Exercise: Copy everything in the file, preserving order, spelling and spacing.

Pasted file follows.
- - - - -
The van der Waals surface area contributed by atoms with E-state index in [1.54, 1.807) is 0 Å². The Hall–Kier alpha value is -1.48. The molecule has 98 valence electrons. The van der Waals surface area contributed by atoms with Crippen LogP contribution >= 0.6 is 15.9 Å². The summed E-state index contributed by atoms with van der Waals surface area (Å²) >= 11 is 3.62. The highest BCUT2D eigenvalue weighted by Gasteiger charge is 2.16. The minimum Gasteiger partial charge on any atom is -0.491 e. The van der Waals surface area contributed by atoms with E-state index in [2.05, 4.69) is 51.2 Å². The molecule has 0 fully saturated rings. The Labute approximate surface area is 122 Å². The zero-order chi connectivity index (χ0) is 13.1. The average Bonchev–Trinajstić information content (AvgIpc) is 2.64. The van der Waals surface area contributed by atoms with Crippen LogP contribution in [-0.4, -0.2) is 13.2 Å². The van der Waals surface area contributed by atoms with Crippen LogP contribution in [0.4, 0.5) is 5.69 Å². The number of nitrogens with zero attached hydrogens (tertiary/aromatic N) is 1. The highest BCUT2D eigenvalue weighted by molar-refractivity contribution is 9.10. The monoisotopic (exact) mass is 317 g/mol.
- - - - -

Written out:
The van der Waals surface area contributed by atoms with E-state index in [1.54, 1.807) is 0 Å². The Hall–Kier alpha value is -1.48. The molecule has 98 valence electrons. The van der Waals surface area contributed by atoms with Crippen LogP contribution >= 0.6 is 15.9 Å². The summed E-state index contributed by atoms with van der Waals surface area (Å²) >= 11 is 3.62. The highest BCUT2D eigenvalue weighted by Gasteiger charge is 2.16. The minimum Gasteiger partial charge on any atom is -0.491 e. The van der Waals surface area contributed by atoms with E-state index in [2.05, 4.69) is 51.2 Å². The molecule has 0 fully saturated rings. The Labute approximate surface area is 122 Å². The zero-order chi connectivity index (χ0) is 13.1. The average Bonchev–Trinajstić information content (AvgIpc) is 2.64. The van der Waals surface area contributed by atoms with Crippen LogP contribution in [-0.4, -0.2) is 13.2 Å². The van der Waals surface area contributed by atoms with Crippen LogP contribution in [0.4, 0.5) is 5.69 Å². The number of nitrogens with zero attached hydrogens (tertiary/aromatic N) is 1. The highest BCUT2D eigenvalue weighted by molar-refractivity contribution is 9.10. The monoisotopic (exact) mass is 317 g/mol.